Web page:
Obituary: John Hervey (C2 1942-45)
The placid Paisley silk-weavers who were the ancestors of Rear Admiral John Hervey would have blanched at the daring tasks his twentieth-century naval overlords asked him to do.
As a commander of nuclear-powered hunter-killer submarines, Hervey was one of a select body of modern British buccaneers who in the 1960s and 1970s stealthily explored the Arctic, gleaning high-quality intelligence on the then Soviet Union’s sea-power when, Hervey later explained, “they think no-one else is around.”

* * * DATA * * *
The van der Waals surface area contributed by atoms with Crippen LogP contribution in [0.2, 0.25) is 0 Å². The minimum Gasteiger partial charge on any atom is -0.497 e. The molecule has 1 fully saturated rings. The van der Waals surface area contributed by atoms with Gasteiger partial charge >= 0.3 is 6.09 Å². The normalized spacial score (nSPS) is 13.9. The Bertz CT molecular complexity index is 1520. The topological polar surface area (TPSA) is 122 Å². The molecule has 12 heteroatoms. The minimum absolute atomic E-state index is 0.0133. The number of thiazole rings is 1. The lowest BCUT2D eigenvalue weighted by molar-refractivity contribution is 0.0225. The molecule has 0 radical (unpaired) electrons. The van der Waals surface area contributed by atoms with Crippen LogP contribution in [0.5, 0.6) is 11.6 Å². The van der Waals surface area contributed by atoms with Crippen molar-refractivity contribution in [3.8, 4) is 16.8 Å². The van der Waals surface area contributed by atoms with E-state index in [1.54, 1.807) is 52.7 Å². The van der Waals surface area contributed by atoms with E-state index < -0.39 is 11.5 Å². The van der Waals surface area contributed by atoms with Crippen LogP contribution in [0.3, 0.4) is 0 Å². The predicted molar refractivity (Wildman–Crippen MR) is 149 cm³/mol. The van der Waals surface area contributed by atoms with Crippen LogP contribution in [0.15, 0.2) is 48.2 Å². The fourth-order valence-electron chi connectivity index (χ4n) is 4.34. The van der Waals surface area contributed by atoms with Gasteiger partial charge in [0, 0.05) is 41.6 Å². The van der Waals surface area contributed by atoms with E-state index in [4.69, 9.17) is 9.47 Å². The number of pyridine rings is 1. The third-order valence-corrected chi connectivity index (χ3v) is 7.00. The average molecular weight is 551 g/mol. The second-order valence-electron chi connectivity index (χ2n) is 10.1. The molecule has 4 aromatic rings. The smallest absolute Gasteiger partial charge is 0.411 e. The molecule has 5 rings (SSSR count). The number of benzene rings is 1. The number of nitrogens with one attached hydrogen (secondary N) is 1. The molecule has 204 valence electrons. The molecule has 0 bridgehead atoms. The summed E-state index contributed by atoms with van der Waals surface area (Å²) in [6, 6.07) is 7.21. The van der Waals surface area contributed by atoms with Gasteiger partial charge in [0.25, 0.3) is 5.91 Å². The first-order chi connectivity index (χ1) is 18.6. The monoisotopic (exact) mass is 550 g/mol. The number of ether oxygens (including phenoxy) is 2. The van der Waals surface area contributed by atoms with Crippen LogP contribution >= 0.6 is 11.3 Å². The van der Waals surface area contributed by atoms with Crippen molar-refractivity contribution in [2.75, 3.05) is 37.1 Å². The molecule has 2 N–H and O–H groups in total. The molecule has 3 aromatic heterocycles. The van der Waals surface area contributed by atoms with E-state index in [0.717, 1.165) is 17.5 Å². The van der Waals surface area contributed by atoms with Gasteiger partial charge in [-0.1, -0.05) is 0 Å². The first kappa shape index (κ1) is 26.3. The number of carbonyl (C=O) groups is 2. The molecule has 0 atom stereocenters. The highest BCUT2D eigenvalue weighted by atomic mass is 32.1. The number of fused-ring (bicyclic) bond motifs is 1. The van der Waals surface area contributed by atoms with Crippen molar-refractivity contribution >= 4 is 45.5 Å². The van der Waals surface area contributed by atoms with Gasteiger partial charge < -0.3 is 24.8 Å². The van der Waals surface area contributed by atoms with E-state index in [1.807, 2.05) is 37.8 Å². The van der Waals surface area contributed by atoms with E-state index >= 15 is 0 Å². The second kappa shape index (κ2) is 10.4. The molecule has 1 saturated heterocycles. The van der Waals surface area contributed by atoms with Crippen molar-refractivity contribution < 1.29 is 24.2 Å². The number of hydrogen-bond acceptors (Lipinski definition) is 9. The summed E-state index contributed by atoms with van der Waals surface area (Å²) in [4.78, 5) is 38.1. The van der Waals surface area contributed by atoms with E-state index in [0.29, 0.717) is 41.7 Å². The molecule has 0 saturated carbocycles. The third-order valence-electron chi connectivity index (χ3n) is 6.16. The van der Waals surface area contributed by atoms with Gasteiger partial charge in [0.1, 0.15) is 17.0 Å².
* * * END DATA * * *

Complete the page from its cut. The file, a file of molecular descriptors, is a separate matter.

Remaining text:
It meant trailing the Russian vessels up close – so close that with the limitations of the sonar equipment the British boats carried, together with the restrictions on its use that silent snooping imposed, the risk of collision and an unmarked, deliberately forgotten, watery grave was ever present.
The rewards were deemed worth the risk. Hervey was made OBE in 1970 for his command of the submarine HMS Warspite, in which, in 1968 and 1969, he and his crew obtained valuable and highly secret information.
Taken from the obituary featured in The Scotsman.